- Courtesy Zoo Boise
It felt a lot like a steamy African afternoon—the perfect kind of day to unveil Zoo Boise's new Gorongosa National Park exhibit, which opened, July 17. People buzzed with excitement for the 20 new species hailing from the African park and animal sanctuary now call Boise home.
The zoo's support for Gorongosa National Park in Mozambique has been steady since 2008, when the zoo first donated a large chunk of money to help stabilize its animal population.
"We try to tell the story of Gorongosa with this exhibit," said the Director of Zoo Boise Gene Peacock. "We tell the story of conservation and how we can make an impact with the animals and their environment."
The exhibit includes a warthog pen, an aviary, a connected African wild dog and hyena enclosure and the riveting EO Wilson Science and Exhibit Hall, which held baboons, otters, an enclosure for the Nile crocodile and vervet monkeys—all of it there to showcase the special relationship between Zoo Boise and Gorongosa with a special eye toward conservation. The issue has been an important part of the zoo's actions since it implemented a revolutionary $.50 conservation fee tacked onto the sale of every ticket.
"[It] was a huge leap of faith by our department... To take a portion of our funds and actually use that to walk the walk we've been talking has been so important." said Director of Parks and Recreation Doug Holloway.
The funds support conservation efforts in Idaho and around the globe. Just recently, in 2016, Zoo Boise committed to donating $200,000 over 5 years to restore and preserve the Boise Foothills. Just like the efforts being made at home in Boise, the zoo is making sure that the park can once again thrive.
"Gorongosa National Park lost almost all of its wildlife in a generation of civil war," said philanthropist and entrepreneur Greg Carr. "The government of Mozambique asked me and my friends if we'd help them, and when I say my friends that includes Zoo Boise. Fourteen years later you drive around Gorongosa and everywhere you look there is wildlife."
The exhibit has been a long time in the making. It took substantial fundraising efforts and work to make it a reality. The City of Boise contributed $2.3 million to aid the zoo's plans, which grew to $10 million with the help of others in the community.
The planning didn't stop at funding. The exhibit was designed not only to show off animals native to Mozambique, but to educate visitors about life in and around Gorongosa National Park.
"Now, Gorongosa is not just about wildlife, it's about the people who live next door. It's surrounded by a couple hundred thousand wonderful Mozambiquans, there's a lot of children and there's one hundred primary schools around the park," said Carr. "Our goal is to help every one of those primary schools. We run after school programs and we help teachers which is critical."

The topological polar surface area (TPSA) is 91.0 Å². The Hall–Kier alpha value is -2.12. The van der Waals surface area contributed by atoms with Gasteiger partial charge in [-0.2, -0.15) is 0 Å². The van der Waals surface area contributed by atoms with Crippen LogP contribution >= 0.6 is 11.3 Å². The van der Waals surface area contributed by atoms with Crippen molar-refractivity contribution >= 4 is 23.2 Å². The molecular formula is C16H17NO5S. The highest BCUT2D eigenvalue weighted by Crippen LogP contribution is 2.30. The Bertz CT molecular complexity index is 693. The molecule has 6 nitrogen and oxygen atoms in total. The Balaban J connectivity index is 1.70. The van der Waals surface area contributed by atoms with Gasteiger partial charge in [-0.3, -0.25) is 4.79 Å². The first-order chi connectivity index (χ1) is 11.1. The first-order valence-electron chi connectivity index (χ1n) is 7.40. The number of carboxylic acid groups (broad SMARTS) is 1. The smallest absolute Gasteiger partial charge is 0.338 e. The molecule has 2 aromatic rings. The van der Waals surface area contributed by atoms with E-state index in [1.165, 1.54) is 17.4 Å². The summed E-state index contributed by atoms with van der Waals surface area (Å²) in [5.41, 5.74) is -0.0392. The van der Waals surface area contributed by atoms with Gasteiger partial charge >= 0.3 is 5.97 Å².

The vision for the Gorongosa exhibit at Zoo Boise took a lot of planning but it has features like heated pools and double-sided enclosures to ensure that visitors can enjoy the animals even as the weather cools.
"These exhibits were designed with welfare in mind. Visitors are going to be able to see these animals year round, indoor and outdoor," said Peacock. "We use mulch because it's better for the animals. It's easier on their feet and their hips. And it's more environmentally friendly because we don't use as much water to hose down the exhibits as we have to with concrete."
The animal enclosures were meticulously designed with an eye to their impact on the environment and the community. It was important for everyone involved in the design of the exhibit that Boisians could understand the impact of the conservation fee. A little over a decade ago, Gorongosa National Park had been ravaged by years of war and left almost bereft of wildlife.
"We did a census this year from a helicopter and we counted one hundred thousand large animals. Progress is possible," said Carr. "Seven hundred elephants, a thousand buffalo, five hundred hippos, one hundred fifty lions. We hear a lot of bad news in the world about wildlife numbers going down and national parks having trouble but it's important to remember that progress is possible. And it's important to remember that optimistic people can make things better and Idaho is full of optimistic people."